Now what about the economics of the cooperative’s distillery? If we assume a cooperative involving 100 households of the scale just discussed, the distillery needs to process 22,400,000 pounds of material in order to produce 400,000 gallons of ethanol. The households will be farming an area of 1,600 acres of cattails — about three square miles. And the system will be supporting the energy needs of about 500 people. If we keep our assumption of a 30% ratio of input-to-output, this process will consume 120,000 gallons of ethanol. The coop members will need to fund the purchase and maintenance of the still and the labor costs associated with operation of the still. Perhaps it’s a labor coop too? In this case, each household will need to devote several hours a week to work in the distillery. And we might imagine that the coop would require a “tax” of some small percentage of the alcohol produced to cover maintenance and operating expenses. Here’s a research article from AGRIS that examines the costs of a small distillery of roughly this size. The conclusion is somewhat discouraging: “The analysis indicates that the distillery would not be profitable at current prices for corn and ethanol.” In other words, the cost of inputs and operation of the distillery exceed the value of the alcohol produced, according to this analysis. But this conclusion isn’t quite relevant to our scenario, because the raw materials are not purchased through the market and the product is not sold on the market. Nonetheless, the finding implies that there’s a shortfall somewhere; and it may well be that it is the unpaid labor of the fuel farmers that is where the shortfall occurs.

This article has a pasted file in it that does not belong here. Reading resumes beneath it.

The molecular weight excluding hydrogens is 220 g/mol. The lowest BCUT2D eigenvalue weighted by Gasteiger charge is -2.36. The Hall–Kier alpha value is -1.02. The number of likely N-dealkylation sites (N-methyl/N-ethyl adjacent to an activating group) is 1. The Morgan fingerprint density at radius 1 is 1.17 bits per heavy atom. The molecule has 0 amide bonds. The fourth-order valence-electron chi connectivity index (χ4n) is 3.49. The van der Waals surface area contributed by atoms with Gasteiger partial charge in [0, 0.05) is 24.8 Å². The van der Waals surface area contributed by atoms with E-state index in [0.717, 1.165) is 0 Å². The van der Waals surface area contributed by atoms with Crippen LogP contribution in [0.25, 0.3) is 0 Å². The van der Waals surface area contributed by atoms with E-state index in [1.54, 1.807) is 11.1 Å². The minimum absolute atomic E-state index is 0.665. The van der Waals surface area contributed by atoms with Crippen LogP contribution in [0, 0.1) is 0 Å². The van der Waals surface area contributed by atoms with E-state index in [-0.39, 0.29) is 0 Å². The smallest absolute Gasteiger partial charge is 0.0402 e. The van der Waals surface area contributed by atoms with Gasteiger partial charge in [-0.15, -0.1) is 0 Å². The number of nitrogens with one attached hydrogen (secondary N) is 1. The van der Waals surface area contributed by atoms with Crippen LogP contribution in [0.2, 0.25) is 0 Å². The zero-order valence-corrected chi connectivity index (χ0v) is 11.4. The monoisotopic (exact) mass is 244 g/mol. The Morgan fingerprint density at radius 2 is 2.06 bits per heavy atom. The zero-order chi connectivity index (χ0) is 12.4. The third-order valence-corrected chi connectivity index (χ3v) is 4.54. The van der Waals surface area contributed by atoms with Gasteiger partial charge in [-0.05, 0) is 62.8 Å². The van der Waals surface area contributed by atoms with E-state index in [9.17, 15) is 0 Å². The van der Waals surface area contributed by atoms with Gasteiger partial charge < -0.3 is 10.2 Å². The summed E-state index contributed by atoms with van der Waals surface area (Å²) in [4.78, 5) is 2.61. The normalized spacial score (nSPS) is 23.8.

So here’s the upshot of this back-of-the-envelope calculation: it would be a major commitment of land and labor for a household or a village community to achieve energy self-sufficiency through cooperative-based ethanol distillation. And I’ve made an assumption I can’t justify: that the energy input to the distillation process is 30% of the energy content of the resulting quantity of ethanol. If that ratio is 60% instead of 30%, then the land and labor requirements for each household are greatly increased; and if the ratio approaches or exceeds 100%, then the whole idea falls apart. But even on these assumptions, the life style associated with this model sounds a lot closer to that of a peasant village in medieval France or traditional China than to that of a modern US citizen. It involves hard physical labor during several months of the year and a moderate level of labor effort during the remainder of the year. And if we imagine that the scenario is extended by incorporating a substantial amount of food gardening for family consumption, then the balance of necessary labor to free labor tips even further in the direction of the peasant economy.